Every man is my superior in some way.
In that I learn from him.
Ralph Waldo Emerson (1803-1882)
It was an honor to attend, observe and advise the Annual meeting of the almost 4 year old Committee for Shan State Unity (CSSU), the association of 3 political parties, 2 armed resistance armies, and 6 CSOs, in Chiangmai.
As usual, I’m reporting what took place there, topics that were discussed, and decisions that were taken at the event. For I believe that the better the people are informed, the surer their decision-making will be.
But, as usual, I have to be careful of what I disclose, as carelessness may lead to killing the goose. If I say nothing, nothing will be known. But if I say everything, everything will be ruined.
I hope my policy: to disclose what is useful but not too sensitive, but to refrain from saying anything that’s too delicate works for all.
Day One. Thursday, 4 May 2017
Strangely enough, the NCA that forms the basis of the current peace process does not contain the terms “reconciliation” or “national reconciliation” anywhere in the text. However, it significantly refers to the Spirit of Panglong, which has come to be seen as the historic starting point of reconciliation in Myanmar.
Aung Naing Oo, Myanmar times, 27 April 2017
Khun Tun Oo gives is opening speech (Photo: Irrawaddy)
The outgoing chair Khun Tun Oo gives his opening speech in Burmese, for the sake of media representatives, who are present at the Ratanakosin Hotel’s meeting room on the 6th floor.
Recently, we’ve been hearing things we had never heard of before:
If we are not united and at peace with one another, there’s a chance the Irrawaddy could become the border between India and China.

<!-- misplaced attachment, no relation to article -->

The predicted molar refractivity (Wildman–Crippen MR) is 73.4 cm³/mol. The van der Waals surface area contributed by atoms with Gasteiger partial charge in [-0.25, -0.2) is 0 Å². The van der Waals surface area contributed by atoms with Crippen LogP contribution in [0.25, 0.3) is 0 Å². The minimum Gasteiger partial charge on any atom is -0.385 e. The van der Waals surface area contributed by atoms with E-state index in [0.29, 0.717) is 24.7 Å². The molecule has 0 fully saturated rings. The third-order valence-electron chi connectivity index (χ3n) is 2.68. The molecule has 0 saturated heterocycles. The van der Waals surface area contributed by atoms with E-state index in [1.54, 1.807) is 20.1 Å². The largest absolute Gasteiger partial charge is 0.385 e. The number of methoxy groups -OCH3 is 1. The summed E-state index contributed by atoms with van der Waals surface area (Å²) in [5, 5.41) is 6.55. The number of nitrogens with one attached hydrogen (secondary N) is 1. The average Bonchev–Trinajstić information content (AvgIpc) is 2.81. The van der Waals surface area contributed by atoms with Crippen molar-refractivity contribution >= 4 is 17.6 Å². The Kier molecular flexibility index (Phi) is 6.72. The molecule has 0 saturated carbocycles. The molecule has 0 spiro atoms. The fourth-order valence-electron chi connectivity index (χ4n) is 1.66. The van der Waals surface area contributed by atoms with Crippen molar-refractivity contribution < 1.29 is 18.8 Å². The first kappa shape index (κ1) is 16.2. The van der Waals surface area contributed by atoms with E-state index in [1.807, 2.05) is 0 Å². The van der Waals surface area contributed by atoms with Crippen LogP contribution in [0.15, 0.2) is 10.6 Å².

I therefore solemnly urge you to seriously keep in mind what I have said in our 2 day deliberations on our struggle for equality and self-determination.
Here are excerpts from speeches delivered by other leaders:
(More than a million were estimated to have either been displaced or gone into exile since the 1996-98 forced relocation campaign waged by the then military government —Author)
Participants of the CSSU Annual. Photo taken on 4 May 2017.
Next, a progress report is submitted by the secretariat headed by Sai Nyunt Lwin, the outgoing Secretary General.
For those who are not familiar with the CSSU, I hope the following summary explains its nuts and bolts: The CSSU was formed on 17 October 2017. Its 12 guiding principles were adopted at the summit meeting in Bangkok in October 2014. According to its constitution adopted in 2015, all chairpersons of each member organizations form a presidium, and take turns to preside over meetings for one year. Secretaries of each member organization meanwhile form a secretariat which is headed by the Secretary General, who is also the general secretary of the member organization whose chairperson is serving as president on rotation. All major decisions are made by consensus.
The following are the extracts from the report:
Shan Nationalities League for Democracy (SNLD),
Shan State Progress Party (SSPP),
and Shan People’s Militia
During the 2016-17 period, the CSSU gained two more members: Eastern Shan State Development and Democratic Party (ESSDDP) and Tai Youth Network (TYN)
The rest of the day is spent in self-evaluation. The following are extracts from the discussants:
And several more.
The day ends with an agreement for the leaders to hold a separate meeting in the evening, the results of which are to be reported on the next day.
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2016 Shan Herald Agency for News